The picture doesn't reveal what happens at the event horizon, the theoretical "surface" of a black hole. The event horizon is one of the strangest predictions of Einstein's relativity, the point of no return where time comes to a standstill. So far, the Event Horizon Telescope observations cannot confirm even the existence of an event horizon.
"It looks like an event horizon and it quacks like an event horizon, but you can never exclude something that is almost like an event horizon producing a similar shadow," Falcke said. "Each competing model has to be tested one by one. The cool thing is — now we can."
To warped space … and beyond
The astonishing power of the Event Horizon Telescope means that a lot of other outstanding questions in astronomy become suddenly answerable, too.
"It gives us, for the first time, a way to test our predictions for how black holes digest matter and launch powerful jets of material that can disrupt entire galaxies," Doeleman said. Such jets can grow 100,000,000 times as wide as the black hole itself, and nobody knows exactly how they form.
The regions around black holes are also extreme places where gas is heated to millions of degrees and whipped around at nearly the speed of light. They are natural laboratories for testing the outer limits of the laws of physics. "The next step is to sharpen the image further so we can study the dynamics of the black hole — how does it change, how does it affect its surroundings. This will let us go from making still images of black holes to making movies," Doeleman said.
Pōwehi is just one of billions of supermassive black holes now thought to exist across the universe, in the centers of most large galaxies. Future upgrades to the Event Horizon Telescope will bring more of these objects into view, including Sagittarius A* (pronounced Sagittarius A star), the huge black hole at the center of our own Milky Way galaxy. Falcke and the rest of the team have already made attempts to see Sagittarius A*, but our local black hole flickers rapidly, making it what he termed "an extra challenge."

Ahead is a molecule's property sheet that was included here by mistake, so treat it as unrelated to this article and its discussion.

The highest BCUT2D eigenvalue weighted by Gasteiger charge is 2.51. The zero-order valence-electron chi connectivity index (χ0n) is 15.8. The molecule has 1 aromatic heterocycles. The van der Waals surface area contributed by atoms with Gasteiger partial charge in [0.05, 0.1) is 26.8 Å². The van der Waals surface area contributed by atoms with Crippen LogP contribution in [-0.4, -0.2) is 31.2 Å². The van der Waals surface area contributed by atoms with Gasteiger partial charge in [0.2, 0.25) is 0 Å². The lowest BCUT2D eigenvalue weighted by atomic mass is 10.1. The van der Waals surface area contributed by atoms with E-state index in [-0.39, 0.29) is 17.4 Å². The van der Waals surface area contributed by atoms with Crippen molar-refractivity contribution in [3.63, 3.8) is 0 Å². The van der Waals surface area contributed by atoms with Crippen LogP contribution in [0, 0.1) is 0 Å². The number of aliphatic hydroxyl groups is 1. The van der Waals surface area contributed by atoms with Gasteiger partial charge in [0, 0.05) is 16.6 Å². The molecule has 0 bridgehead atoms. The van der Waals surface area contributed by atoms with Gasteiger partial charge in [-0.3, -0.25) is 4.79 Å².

The Event Horizon Telescope will be a godsend for many other kinds of astronomical observations beyond black holes.
"The resolving power of the telescope is just astonishing," Mustafa Amin and Andrea Isella, astronomers at Rice University, said in an email. (Its acuity is equivalent to reading the emails off an iPhone in New York City while lounging in a café in Paris.) They are eager to exploit that power to watch infant planets forming around other stars or to observe delicate structures in distant galaxies.
The possibilities are almost endless. First, though, Falcke and the other black hole sleuths are looking forward to some well-earned sleep. "People were worn out to get this massive amount of work done under this pressure," he said. "It would be really good to pause for a moment and rethink the way we do things."